The Republican presidential contest remains fluid less than three weeks before the caucuses and primaries begin. Nationwide, nearly one in five GOP voters is still undecided. And in Iowa, candidates are making their final push before the Jan. 3 caucuses.
Former Massachusetts Gov. Mitt Romney on Friday told workers at a metal fabricating plant in Sioux City, Iowa: "I am running in this race because I understand how to get middle-class Americans prosperous again, working again, buying things, and putting more Americans back to work."
Arab League Secretary General Nabil Al Arabi (far left) meets with foreign ministers of the Arab League in Cairo on Nov. 27. The group imposed tough sanctions against Syria at that meeting, but is now wavering when it comes to implementing them.
The Arab League has a reputation for being long on rhetoric and short on action. That's why it was so surprising when Arab ministers approved an unprecedented package of sanctions against Syria at the end of November.
But the unity that produced that vote is falling apart, and a meeting in Cairo to set the terms of the sanctions was suspended indefinitely.
Originally published on Fri December 16, 2011 5:47 pm
Anybody with an e-mail box this time of year is in the middle of a storm — a 20 percent-off coupon lands, only to be topped by another for 30 percent off, then 40 percent, half-price. That's not to mention the free shipping offers piling up like snowdrifts as we head into the last full weekend of Christmas shopping.
Originally published on Fri December 16, 2011 5:01 pm
The tech and business press called it the most hyped initial public offering since Google, but very quickly today Zynga's public debut went sour with its stock price falling below its initial price of $10.
A few years ago, Jennifer Reese lost her job, so she decided it was the perfect time to save money by undertaking "all those exciting Little House on the Prairie cooking jobs" she'd been curious to try. Reese was an ambitious cook, and her enthusiasm knew no bounds: She wasn't just baking bread or grinding peanut butter. She fried potato chips, made Pop-Tarts, stretched curds into mozzarella, infused vermouth, fermented kimchee — and, while she was at it, raised her own chickens, turkeys and goats at her home in the San Francisco Bay area.
Family members burn funeral offerings for Xue Jinbo on Friday. Xue, 42, was involved in a property dispute that turned into a major confrontation with authorities in the southern Chinese village of Wukan. He died in police custody.
Credit Lousia Lim / NPR
An altar in honor of Xue. Residents in his home village of Wukan believe he was detained and beaten by police for the role he played as a negotiator in a land dispute with the local government.
What began as a property dispute in the southern Chinese village of Wukan has escalated into an open revolt for the past six days. It's one of the most serious episodes of unrest that the Chinese Communist Party has faced in recent years. The protests were suspended for a while Friday so villagers could mourn the man whose death led villagers to chase police and government officials out of town. The police have sealed off the area, but NPR's Louisa Lim managed to get into Wukan.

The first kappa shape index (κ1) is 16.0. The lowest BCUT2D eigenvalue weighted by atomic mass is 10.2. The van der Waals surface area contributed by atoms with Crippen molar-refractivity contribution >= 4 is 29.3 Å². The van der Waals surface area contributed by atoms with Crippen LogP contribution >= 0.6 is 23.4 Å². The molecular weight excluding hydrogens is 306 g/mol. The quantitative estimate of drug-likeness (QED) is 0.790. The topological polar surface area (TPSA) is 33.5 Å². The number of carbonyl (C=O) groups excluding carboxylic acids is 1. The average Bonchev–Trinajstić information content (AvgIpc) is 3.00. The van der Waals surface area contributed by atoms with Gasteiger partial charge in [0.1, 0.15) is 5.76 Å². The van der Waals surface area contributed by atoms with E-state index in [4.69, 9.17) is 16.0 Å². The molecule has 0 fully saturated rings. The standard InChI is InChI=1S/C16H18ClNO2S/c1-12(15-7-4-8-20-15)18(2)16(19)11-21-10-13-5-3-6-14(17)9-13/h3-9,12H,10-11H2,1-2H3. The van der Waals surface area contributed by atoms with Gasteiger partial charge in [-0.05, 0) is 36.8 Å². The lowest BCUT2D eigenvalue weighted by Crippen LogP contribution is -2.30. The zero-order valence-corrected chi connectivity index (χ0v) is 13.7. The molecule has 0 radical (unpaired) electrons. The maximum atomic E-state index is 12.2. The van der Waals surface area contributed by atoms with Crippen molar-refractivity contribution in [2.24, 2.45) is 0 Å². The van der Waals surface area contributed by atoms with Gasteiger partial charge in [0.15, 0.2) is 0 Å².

Every so often, an NFL player transcends the game. Think William "Refrigerator" Perry or Bo Jackson.
Tim Tebow, the quarterback who'll lead the Denver Broncos against the powerful New England Patriots on Sunday, has become a household name, thanks to his improbable come-from-behind victories combined with his prominent expressions of faith.
How does he do it? The Bears, Chargers, Chiefs, Dolphins, Jets, Raiders and Vikings would like to know.
Time For A Comeback
Tebow is a proper noun. Tebow is a verb meaning to genuflect.
When your grandfather is a bootlegger and your family runs an illegal small-town roadhouse, you must have a lot of stories to tell. Cam Penner does, and he tells them in his music. The Canadian singer-songwriter's latest album is titled Gypsy Summer.
Originally published on Fri December 16, 2011 3:24 pm
RENEE MONTAGNE, HOST:
In federal court in New York this morning, the Securities and Exchange Commission charged six top executives of Fannie Mae and Freddie Mac with civil fraud. The SEC says the executives of the giant mortgage companies mislead investors about the amount of subprime loans their companies held during the housing bust. NPR's John Ydstie reports.
"Bonds sat stoically as U.S. District Judge Susan Illston told baseball's home run king that he had avoided prison but must spend one month in his two-acre Beverly Hills estate, two years on probation, serve 250 hours of community service and pay a $4,000 fine.
Originally published on Fri December 16, 2011 1:29 pm
Fitch ratings agency, one of the big three, said today that it was considering downgrading the credit ratings of six Euro-zone countries. Italy, Spain, Ireland, Belgium, Slovenia and Cyprus could see their their rating cut by one or two notches.
Writer Christopher Hitchens, who died on Thursday from complications of cancer at the age of 62, leaves behind some 18 books and countless essays on politics and public figures. But his most lasting legacy may be his atheism and his long-running duel with what he considered the world's most dangerous threat: religion.
We need a heart-warming story and this fits the bill:
"At Kmart stores across the country," The Associated Press writes, "Santa is getting some help: Anonymous donors are paying off strangers' layaway accounts, buying the Christmas gifts other families couldn't afford, especially toys and children's clothes set aside by impoverished parents."